Cross-posted from Truth-Dig
Noam Chomsky’s new book, “Requiem for the American Dream: The Ten Principles of Concentration of Wealth and Power,” based on the film of the same name, is a primer in Chomsky’s analysis of the faults of the American political and economic system. Taking as its backbone the idea that “a significant part of the American Dream is class mobility: You’re born poor, you work hard, you get rich,” Chomsky systematically documents the many ways the system is rigged from top to bottom to ensure that corporations always win.
As Truthdig columnist Chris Hedges notes in a blurb for the book, “Its power to write its own laws and regulations, Chomsky points out, has ultimately created a mafia economic system and a mafia political system that is exemplified in the rise to power of the demagogue Donald Trump.”
In this book excerpt, we present here Chomsky’s Principle #6: Running the Regulators.
Running the Regulators
If you look over the history of regulation — railroad regulation, financial regulation and so on — you find that, quite commonly, it’s either initiated by the economic concentrations that are being regulated, or it’s supported by them. And the reason is because they know that, sooner or later, they can take over the regulators and essentially run what they do. They can offer what amounts to bribes — offer them jobs or whatever it may be — it’s an advantage to the regulators to accommodate themselves to the will of the powerful. It happens naturally in many ways, and ends up with what’s called “regulatory capture.” The business being regulated is in fact running the regulators. The banks and bank lobbyists are actually writing the laws of financial regulation — it gets to that extreme. That’s been happening through history and, again, it’s a pretty natural tendency when you just look at the distribution of power.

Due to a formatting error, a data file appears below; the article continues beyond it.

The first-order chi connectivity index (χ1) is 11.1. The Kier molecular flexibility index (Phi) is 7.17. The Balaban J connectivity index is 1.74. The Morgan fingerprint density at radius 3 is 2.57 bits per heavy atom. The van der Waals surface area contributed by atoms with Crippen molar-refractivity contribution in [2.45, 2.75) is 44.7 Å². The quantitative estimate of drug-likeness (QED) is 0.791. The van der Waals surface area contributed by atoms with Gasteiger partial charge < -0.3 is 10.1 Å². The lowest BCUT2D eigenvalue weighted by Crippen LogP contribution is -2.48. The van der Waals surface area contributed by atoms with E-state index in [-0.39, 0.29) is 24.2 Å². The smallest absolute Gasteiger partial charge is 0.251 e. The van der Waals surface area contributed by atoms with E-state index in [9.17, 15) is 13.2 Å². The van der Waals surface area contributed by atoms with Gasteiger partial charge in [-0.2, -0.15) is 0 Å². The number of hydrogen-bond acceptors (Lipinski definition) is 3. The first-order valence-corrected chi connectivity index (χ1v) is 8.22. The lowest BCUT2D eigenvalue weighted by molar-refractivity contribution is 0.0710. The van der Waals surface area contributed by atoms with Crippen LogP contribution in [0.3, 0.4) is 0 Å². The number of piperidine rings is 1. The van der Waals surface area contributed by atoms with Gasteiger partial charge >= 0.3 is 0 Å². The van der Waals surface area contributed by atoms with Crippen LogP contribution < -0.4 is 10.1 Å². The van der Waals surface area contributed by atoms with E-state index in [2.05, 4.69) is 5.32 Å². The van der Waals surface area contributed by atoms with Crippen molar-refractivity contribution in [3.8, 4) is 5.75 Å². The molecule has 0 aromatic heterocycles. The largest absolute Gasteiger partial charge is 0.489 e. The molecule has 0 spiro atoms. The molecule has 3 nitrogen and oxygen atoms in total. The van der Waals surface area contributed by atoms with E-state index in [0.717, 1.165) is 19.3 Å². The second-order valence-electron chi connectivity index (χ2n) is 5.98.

During the Depression, one of the regulations instituted was to separate commercial banks, which are where deposits are federally guaranteed, from investment banks, which just take risks and there are no federal guarantees. They were separated in what was called the Glass-Steagall Act.
In the 1990s, the economic programs of the Clinton administration were run pretty much by Robert Rubin and his associates — people who basically came out of the financial industries — and they wanted to overrule this law from back in the ’30s. They succeeded, in 1999, by undermining Glass-Steagall with the cooperation of right-wing Republicans, Phil Gramm and others. That meant that, essentially, the risky operations of investment banks ended up being guaranteed by the government. Well, you can see where that was going to lead — and it did. At the very same time, they also barred regulation of derivatives — exotic financial instruments — which meant that they could take off unregulated. Now all of this is quite safe as long as you know the government is going to come to your rescue…